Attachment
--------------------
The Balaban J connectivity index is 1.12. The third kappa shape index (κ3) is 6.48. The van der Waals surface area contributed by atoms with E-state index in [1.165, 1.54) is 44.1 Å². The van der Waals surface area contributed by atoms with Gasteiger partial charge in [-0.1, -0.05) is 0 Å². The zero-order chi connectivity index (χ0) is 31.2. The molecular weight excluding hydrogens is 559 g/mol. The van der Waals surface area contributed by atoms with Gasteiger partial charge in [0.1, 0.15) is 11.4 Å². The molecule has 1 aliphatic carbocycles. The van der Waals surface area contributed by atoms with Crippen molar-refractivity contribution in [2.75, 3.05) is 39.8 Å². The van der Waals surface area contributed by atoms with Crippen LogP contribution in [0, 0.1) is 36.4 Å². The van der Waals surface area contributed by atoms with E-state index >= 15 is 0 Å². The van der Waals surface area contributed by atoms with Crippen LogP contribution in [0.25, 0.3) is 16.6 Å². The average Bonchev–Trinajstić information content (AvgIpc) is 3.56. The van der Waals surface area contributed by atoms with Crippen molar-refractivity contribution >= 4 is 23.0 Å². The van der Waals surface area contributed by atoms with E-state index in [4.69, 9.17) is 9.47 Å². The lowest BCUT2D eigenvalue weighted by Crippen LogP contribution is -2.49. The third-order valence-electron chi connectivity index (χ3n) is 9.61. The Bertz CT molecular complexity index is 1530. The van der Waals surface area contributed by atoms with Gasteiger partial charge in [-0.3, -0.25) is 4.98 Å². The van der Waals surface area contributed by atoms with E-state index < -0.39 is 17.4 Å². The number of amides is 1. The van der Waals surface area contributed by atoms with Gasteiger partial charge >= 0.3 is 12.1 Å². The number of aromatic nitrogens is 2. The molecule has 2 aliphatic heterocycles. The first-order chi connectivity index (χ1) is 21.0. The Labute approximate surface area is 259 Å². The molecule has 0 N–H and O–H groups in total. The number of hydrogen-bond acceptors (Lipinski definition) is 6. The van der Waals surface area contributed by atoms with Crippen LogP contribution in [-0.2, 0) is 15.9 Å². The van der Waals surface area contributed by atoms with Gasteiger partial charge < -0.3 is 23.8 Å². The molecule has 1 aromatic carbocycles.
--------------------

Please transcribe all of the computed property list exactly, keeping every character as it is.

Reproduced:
The Balaban J connectivity index is 1.12. The third kappa shape index (κ3) is 6.48. The van der Waals surface area contributed by atoms with E-state index in [1.165, 1.54) is 44.1 Å². The van der Waals surface area contributed by atoms with Gasteiger partial charge in [-0.1, -0.05) is 0 Å². The zero-order chi connectivity index (χ0) is 31.2. The molecular weight excluding hydrogens is 559 g/mol. The van der Waals surface area contributed by atoms with Gasteiger partial charge in [0.1, 0.15) is 11.4 Å². The molecule has 1 aliphatic carbocycles. The van der Waals surface area contributed by atoms with Crippen molar-refractivity contribution in [2.75, 3.05) is 39.8 Å². The van der Waals surface area contributed by atoms with Crippen LogP contribution in [0, 0.1) is 36.4 Å². The van der Waals surface area contributed by atoms with E-state index >= 15 is 0 Å². The van der Waals surface area contributed by atoms with Crippen LogP contribution in [0.25, 0.3) is 16.6 Å². The average Bonchev–Trinajstić information content (AvgIpc) is 3.56. The van der Waals surface area contributed by atoms with Crippen molar-refractivity contribution >= 4 is 23.0 Å². The van der Waals surface area contributed by atoms with E-state index in [4.69, 9.17) is 9.47 Å². The lowest BCUT2D eigenvalue weighted by Crippen LogP contribution is -2.49. The third-order valence-electron chi connectivity index (χ3n) is 9.61. The Bertz CT molecular complexity index is 1530. The van der Waals surface area contributed by atoms with Gasteiger partial charge in [-0.3, -0.25) is 4.98 Å². The van der Waals surface area contributed by atoms with E-state index < -0.39 is 17.4 Å². The number of amides is 1. The van der Waals surface area contributed by atoms with Gasteiger partial charge >= 0.3 is 12.1 Å². The number of aromatic nitrogens is 2. The molecule has 2 aliphatic heterocycles. The first-order chi connectivity index (χ1) is 21.0. The Labute approximate surface area is 259 Å². The molecule has 0 N–H and O–H groups in total. The number of hydrogen-bond acceptors (Lipinski definition) is 6. The van der Waals surface area contributed by atoms with Crippen LogP contribution in [-0.2, 0) is 15.9 Å². The van der Waals surface area contributed by atoms with Gasteiger partial charge < -0.3 is 23.8 Å². The molecule has 1 aromatic carbocycles.